Friday, October 31, 2008

All Hallows Eve

Last weekend we celebrated my youngest sister's 30th birthday. All of us sisters like to help in the food department and brought a dish. I made Robin Sue's Jalapeno Popper Dip. The only change I made was to add 2 finely diced fresh jalapenos to kick it up a notch. It tasted great and is perfect party fair for a good size group. Next time I will add even more jalapenos though. Maybe an extra can of jalapenos and 3 or 4 fresh ones. Most of my family and friends are happy to have it HOT!

Oh and I served it with the very fresh corn chips available at a nearby market.

Oh... did I tell you the theme? Well it is close to a certain time of year....

Costumes were in order! Famous duos was the theme.

My husband vetoed just about every suggestion. But agreed to be Dopey??? Huh???? Chalk that one up to a huge crush on Snow White! I guess he was willing to sacrifice all dignity to have a date with a "real" princess.

The biggest problem was that there is not a Dopey costume to be found ANYWHERE!!! Especially last minute as no decisions were made until two days before. In fact, you cannot find a dwarf costume of any kind.

Luckily??? I say that with hesitation. I found a green table cloth at a thrift store. Mind you, I DON'T know how to sew and haven't a machine!!! That afternoon I created the above. The hat was a baby blanket from Target sewed over a ski hat!! The buttons are the lids to Pringles cans. The boots are just felt wrapped and tied at the ankles. The belt buckle is cardboard with yellow tape and the belt strap is fabric. Whew!!! Looks kinda crazy and sloppy but I got a lot of Kudos for originality! And he for huevos!

Happy Halloween Everyone!
Have fun and be safe!
Don't eat too too much candy.

Wednesday, October 29, 2008

The Golden Egg

Do you like eggs? There are A LOT of people who don't seem to like them. My sister doesn't. Well it is the yolk that she mostly doesn't like. Good for her in a diet and health standpoint but ooooohhhh the yolk! I don't think I could eat an egg without it. And then there are those who say they like them but only eat them scrambled or really well done. Well then you miss the best part of the yolk I think.

But the egg is so beautiful, so neatly packaged, so healthy and SO versatile. There are so many things you can make with eggs and so many ways to prepare them. You can have poached, fried, scrambled, over easy, hard boiled and more. You can make omelette, quiches, frittatas, and stratas just to name a few. Eggs are NOT just for breakfast. They make a great lunch or dinner. And don't forget dessert! My chocolate mousse was 90% eggs.

A few weeks ago, Gloria from Canela Kitchen reminded me of a recipe in the August issue of Bon Appetit for poached eggs on brioche. I remember having seen it and then seeing it again on Gloria's blog pushed me to think of it more. In fact, I couldn't stop thinking of it for a few weeks. I thought it would make a great dinner. Then came the night when I had good bread, fresh basil and as always, eggs.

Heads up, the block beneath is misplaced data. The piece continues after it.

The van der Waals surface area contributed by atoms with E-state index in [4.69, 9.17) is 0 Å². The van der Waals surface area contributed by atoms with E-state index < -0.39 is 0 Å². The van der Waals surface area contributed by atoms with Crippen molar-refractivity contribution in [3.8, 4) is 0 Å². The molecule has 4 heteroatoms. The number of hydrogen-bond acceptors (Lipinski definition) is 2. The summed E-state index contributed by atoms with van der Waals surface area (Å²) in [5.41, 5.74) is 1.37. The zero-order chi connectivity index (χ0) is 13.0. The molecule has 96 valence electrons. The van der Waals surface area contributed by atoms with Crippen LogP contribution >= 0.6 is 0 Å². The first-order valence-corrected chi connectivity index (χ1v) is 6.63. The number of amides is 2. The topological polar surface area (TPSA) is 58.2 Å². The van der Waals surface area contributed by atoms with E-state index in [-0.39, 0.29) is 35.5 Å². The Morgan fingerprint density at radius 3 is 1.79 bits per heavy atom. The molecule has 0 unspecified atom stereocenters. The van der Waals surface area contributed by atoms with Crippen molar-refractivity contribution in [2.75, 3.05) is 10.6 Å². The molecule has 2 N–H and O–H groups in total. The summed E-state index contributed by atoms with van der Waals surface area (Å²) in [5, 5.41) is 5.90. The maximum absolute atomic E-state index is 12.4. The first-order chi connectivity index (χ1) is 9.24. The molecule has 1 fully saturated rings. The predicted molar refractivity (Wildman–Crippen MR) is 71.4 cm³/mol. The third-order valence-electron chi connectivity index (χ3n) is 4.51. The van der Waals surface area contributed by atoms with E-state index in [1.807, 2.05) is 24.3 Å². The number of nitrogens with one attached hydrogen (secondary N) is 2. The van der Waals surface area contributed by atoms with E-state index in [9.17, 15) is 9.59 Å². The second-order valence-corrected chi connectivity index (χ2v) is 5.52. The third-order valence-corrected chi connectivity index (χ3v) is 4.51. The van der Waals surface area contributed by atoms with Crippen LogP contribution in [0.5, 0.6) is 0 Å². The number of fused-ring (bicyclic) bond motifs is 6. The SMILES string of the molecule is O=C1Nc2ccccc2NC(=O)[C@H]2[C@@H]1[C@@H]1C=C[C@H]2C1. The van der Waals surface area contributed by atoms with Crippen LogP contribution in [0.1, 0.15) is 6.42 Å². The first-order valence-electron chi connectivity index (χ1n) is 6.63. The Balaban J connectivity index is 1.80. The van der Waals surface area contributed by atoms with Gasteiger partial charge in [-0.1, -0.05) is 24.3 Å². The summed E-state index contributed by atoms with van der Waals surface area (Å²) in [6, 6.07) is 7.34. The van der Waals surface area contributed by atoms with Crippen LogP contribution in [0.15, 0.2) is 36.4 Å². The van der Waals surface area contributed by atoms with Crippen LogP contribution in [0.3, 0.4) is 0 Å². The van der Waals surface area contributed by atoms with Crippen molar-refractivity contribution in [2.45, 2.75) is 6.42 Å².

It was simple other than the fact that I had never actually poached an egg before. It is a bit tricky to get it to stay together and look nice. Mine was far from perfect. But the taste? With all that golden yellow yolk oozing out onto the bread and the plate and melding with the parmesan and pistou sauce... Well that and the sips of a clean crisp chardonnay had me in near nirvana! Eggs are worth their weight in gold! So delicious. I am all about the Pistou now too. Step aside pesto, there is a new basil sauce in town!

Bored of the same old things for quick night dinners? Need something new and totally satisfying? Have an egg.

Poached Eggs and Parmesan Cheese over Toasted Brioche with Pistou


1/3 cup (packed) fresh basil leaves
1/2 small garlic clove
6 tablespoons extra-virgin olive oil
4 large eggs
2 1/2-inch-thick slices brioche or egg bread, toasted
Parmesan cheese shavings

Puree basil, garlic, and oil in mini processor until very smooth. Season pistou to taste with salt and pepper.

Add enough water to medium skillet to measure 1 1/4 inches. Sprinkle salt generously into water. Bring water to simmer over medium heat. Crack eggs 1 at a time and gently slip into water. Cook until egg whites are just set and egg yolks are still runny, about 3 minutes.

Place hot toasts on plates. Top each with Parmesan. Using slotted spoon, transfer 2 eggs, well drained, to each piece of brioche. Sprinkle eggs with salt and pepper. Drizzle with some of pistou and serve.

Thursday, October 23, 2008

Soup and Salad - Food and Friends for Fall

One of the best things about having friends for dinner is it inspires me to clean the WHOLE house. So for a couple of hours, the house is all clean. Then I tear apart and create happy havoc the kitchen. The kids bring the toys back out. Spills begin to occur. And once again we are back to where we started. Ahhhh well it was fun while it lasted.

The other thing I love about guests is trying out new recipes. I know a lot of people who only make tried and true dishes. Things they know turn out well every time. Not me! Fool that I am, I usually tend to see this as an opportunity to try something new or experiment. Luckily, most of the time, the food turns out pretty well if not very good! (Can you tell I typed that while knocking on my wooden desk and my head?)

The weather was cool again and I was still in the mood for soup. I also wanted to practice that amazing French bread again. That decided, I thought I'd add some green salad. Paul doesn't eat any soup at all so I wanted to do a salad he would like. He loves Caesar salad and I have admit, when it is a good one, it is one of my favorites too.